Foods that are high in added sugar such as chocolate, cake, sweets, ice-cream, biscuits and full sugar fizzy drinks are not needed in a young child’s diet.  If they are included in the diet they should be offered only occasionally, in small amounts and at mealtimes. Consuming sugary foods and drinks too often can lead to tooth decay, so restricting them to mealtimes can help to protect teeth. Too much added sugar can also be a risk factor for obesity.  Be cautious of foods and drinks containing artificial sweeteners as these can encourage children to prefer the taste of sweet foods and drinks.

Top Tips

  • Trying adding fruit (instead of sugar) to deserts like rice pudding or treats like cakes
  • Provide water and plain milk as the only drinks especially in between meals
  • Limit the amount of foods that are high in added sugars such as cakes, biscuits, sweets, chocolate and ice cream.  Try and replace these with some healthier snacks like fruit, vegetables, plain rice cakes, toast.
  • Watch out for sugar-coated cereals.  Choose low sugar versions such as plain porridge and wholewheat  biscuit  cereals. Try adding some fruit to the top of cereal
  • Choose tinned fruit in fruit juice as a healthy pudding.  Serve this with some plain natural yoghurt
  • Jam is high in added sugar
  • Check the ingredients list for hidden sugars (some names for sugars include glucose, molasses, maltose, dextrose, corn syrup, honey, fructose)


Salt should not be added to children’s food and meals and snacks offered should be low in salt.  High intakes of salt can contribute to high blood pressure later in life.  The recommended maximum amount of salt a child should be having daily is less than older children and adults.  

The recommended maximum salt intake per day is:

  • 1-3 years old – 2g/day
  • 4-6 years old – 3g/day

Top Tips

  • The whole family will benefit from reducing salt in cooking and removing it from the table
  • Limit the use of stock cubes in cooking
  • Use herbs and spices to add flavour instead of salt
  • Choose tinned vegetables with no added salt
  • Limit processed foods and readymade meals as much as possible
  • Limit high salt snack foods like crisps and offer healthy snacks such as fruit and vegetables instead
  • Limit ready made sauces in jars and packets
  • Sauces like ketchup can be high in salt so limit these also
  • Watch out for packet and tinned soups as these can be high in salt
  • Choose tinned tuna in spring water or oil instead of brine and other tinned fish in oil rather than brine

Drinks - what is recommended and how much?

Children should be offered a drink at each meal and snack and water should be available in between these times. .  Drinks should be offered in an open cup or free flowing beaker.  The British Dietetic Association recommend that ‘an open cup should fully replace a bottle at around 1 year of age, a free-flow, lidded beaker (that lets the liquid run out when held upside down) is also suitable, but the lid should be removed to make an open cup as soon as the infant has learnt how to drink’6. Water and plain milk are the best drinks to offer children as they will not damage teeth.  Fizzy drinks and energy drinks are not suitable for this age group.  Squash should also be avoided as this can also be damaging to teeth (even the low sugar varieties).  Sugary and fizzy drinks offered before mealtimes can fill children up and reduce their appetite at mealtimes. Tea and coffee are not suitable drinks for children aged 2-4 years as they contain tannins which can inhibit the absorption of iron from foods.  Pure fruit juice can be offered at mealtimes only and for this age group it should be served as half pure juice/half water. From the age of 5 children can be given undiluted pure fruit juice but make sure this is still at mealtimes only and a small glass once a day (150ml) Avoid ‘fruit juice drinks’ as these contain only a small amount of fruit juice and have added sugar.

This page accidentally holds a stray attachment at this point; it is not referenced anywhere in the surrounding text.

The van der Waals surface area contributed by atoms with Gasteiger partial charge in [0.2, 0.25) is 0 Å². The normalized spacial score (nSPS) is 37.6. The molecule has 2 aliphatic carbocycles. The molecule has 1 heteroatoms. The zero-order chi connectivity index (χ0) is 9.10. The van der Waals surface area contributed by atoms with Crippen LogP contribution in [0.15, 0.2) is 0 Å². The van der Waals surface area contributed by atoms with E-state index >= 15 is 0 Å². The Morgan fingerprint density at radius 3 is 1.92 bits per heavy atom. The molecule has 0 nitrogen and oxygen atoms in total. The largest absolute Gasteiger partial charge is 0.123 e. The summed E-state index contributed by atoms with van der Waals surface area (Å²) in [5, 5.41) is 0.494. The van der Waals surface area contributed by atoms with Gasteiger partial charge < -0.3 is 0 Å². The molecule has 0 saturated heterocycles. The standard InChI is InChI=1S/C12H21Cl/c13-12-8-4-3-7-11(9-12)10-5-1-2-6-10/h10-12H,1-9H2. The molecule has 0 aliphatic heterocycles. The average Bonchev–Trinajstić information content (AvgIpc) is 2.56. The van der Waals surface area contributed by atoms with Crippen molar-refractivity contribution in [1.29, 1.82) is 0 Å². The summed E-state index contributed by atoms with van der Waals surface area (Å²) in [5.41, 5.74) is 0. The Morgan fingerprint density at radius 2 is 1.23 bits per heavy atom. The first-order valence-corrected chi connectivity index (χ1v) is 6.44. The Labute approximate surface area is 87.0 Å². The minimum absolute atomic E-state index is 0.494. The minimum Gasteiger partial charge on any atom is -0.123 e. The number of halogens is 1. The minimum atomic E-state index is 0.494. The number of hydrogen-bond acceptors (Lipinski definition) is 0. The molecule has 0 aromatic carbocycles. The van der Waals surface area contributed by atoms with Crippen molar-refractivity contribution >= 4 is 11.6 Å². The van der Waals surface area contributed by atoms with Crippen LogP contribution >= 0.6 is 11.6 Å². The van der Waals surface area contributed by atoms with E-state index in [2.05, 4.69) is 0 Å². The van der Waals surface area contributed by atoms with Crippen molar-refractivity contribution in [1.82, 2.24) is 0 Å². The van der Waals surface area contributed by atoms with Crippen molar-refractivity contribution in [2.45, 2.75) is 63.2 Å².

The amount of fluid that a child needs can depend on a number of factors such as age, gender, activity levels and the weather.  How much they drink will be individual to the child but as a guide adequate fluid intake from drinks should be for 2-3 year olds 1040ml/day and for 4-8 year olds 1280ml/day7.

Vitamin supplements

The Department of Health recommends that all children aged 6 months to five years are given a vitamin supplement containing vitamins A, C and D every day (unless they are drinking more than 500ml (1 pint) of infant formula per day as formula is already fortified with certain nutrients). 

Some parents are eligible to receive free vitamin supplements as part of the Healthy Start Scheme (Under 18 and pregnant, or in receipt of certain allowances/credit).  Parents who are eligible for Healthy Start can also receive vouchers each week to spend on milk, plain fresh and frozen fruit and vegetables and infant formula.  Many shops accept these vouchers.

For more information visit the Healthy Start Scheme.   

Those who are not eligible to receive Healthy Start vitamins should speak to a pharmacist for advice on which supplement is best for their child.


2. First Steps Nutrition Trust, Good food choices and portion sizes for 1-4 year olds, 2016.

3. British Dietetic Association, Food Fact sheet; Suitable milks for children with cow’s milk allergy, August 2017, (last accessed 21.09.17)

4. NHS Choices, What to feed young children (last accessed 24.07.17)

5Children’s Food Trust, Voluntary food and drink guidelines for early years settings in England – A practical guide, October 2012. 

6. British Dietetic Association, Policy Statement; Introducing a cup to an infant’s diet, March 2015, (last accessed 21.09.17)

7. British Dietetic Association, Food Fact sheet; Fluid, March 2017, (Last accessed 21.09.17)